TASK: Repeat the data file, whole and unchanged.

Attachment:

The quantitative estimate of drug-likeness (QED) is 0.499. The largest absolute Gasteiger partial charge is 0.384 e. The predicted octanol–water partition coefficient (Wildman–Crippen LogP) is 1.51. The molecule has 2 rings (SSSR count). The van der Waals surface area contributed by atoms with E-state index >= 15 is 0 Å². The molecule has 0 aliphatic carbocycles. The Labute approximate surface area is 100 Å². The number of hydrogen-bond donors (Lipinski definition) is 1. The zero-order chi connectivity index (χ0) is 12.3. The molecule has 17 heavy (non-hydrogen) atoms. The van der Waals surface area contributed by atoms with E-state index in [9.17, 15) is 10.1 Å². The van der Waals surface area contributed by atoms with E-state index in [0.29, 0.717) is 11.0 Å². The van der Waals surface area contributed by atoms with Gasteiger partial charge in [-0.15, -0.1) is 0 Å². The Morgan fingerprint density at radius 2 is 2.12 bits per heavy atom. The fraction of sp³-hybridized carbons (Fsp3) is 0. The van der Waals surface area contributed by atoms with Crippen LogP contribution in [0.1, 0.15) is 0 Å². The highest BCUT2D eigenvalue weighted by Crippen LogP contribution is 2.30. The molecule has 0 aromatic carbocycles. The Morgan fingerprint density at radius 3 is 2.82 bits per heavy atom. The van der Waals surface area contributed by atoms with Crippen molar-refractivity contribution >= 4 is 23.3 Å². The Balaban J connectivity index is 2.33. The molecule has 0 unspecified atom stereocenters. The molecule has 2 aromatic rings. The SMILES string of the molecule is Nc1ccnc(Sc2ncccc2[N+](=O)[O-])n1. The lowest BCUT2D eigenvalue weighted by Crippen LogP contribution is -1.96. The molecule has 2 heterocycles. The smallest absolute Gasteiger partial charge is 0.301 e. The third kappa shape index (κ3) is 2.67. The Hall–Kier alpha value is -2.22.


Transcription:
The quantitative estimate of drug-likeness (QED) is 0.499. The largest absolute Gasteiger partial charge is 0.384 e. The predicted octanol–water partition coefficient (Wildman–Crippen LogP) is 1.51. The molecule has 2 rings (SSSR count). The van der Waals surface area contributed by atoms with E-state index >= 15 is 0 Å². The molecule has 0 aliphatic carbocycles. The Labute approximate surface area is 100 Å². The number of hydrogen-bond donors (Lipinski definition) is 1. The zero-order chi connectivity index (χ0) is 12.3. The molecule has 17 heavy (non-hydrogen) atoms. The van der Waals surface area contributed by atoms with E-state index in [9.17, 15) is 10.1 Å². The van der Waals surface area contributed by atoms with E-state index in [0.29, 0.717) is 11.0 Å². The van der Waals surface area contributed by atoms with Gasteiger partial charge in [-0.15, -0.1) is 0 Å². The Morgan fingerprint density at radius 2 is 2.12 bits per heavy atom. The fraction of sp³-hybridized carbons (Fsp3) is 0. The van der Waals surface area contributed by atoms with Crippen LogP contribution in [0.1, 0.15) is 0 Å². The highest BCUT2D eigenvalue weighted by Crippen LogP contribution is 2.30. The molecule has 0 aromatic carbocycles. The Morgan fingerprint density at radius 3 is 2.82 bits per heavy atom. The van der Waals surface area contributed by atoms with Crippen molar-refractivity contribution >= 4 is 23.3 Å². The Balaban J connectivity index is 2.33. The molecule has 0 unspecified atom stereocenters. The molecule has 2 aromatic rings. The SMILES string of the molecule is Nc1ccnc(Sc2ncccc2[N+](=O)[O-])n1. The lowest BCUT2D eigenvalue weighted by Crippen LogP contribution is -1.96. The molecule has 2 heterocycles. The smallest absolute Gasteiger partial charge is 0.301 e. The third kappa shape index (κ3) is 2.67. The Hall–Kier alpha value is -2.22.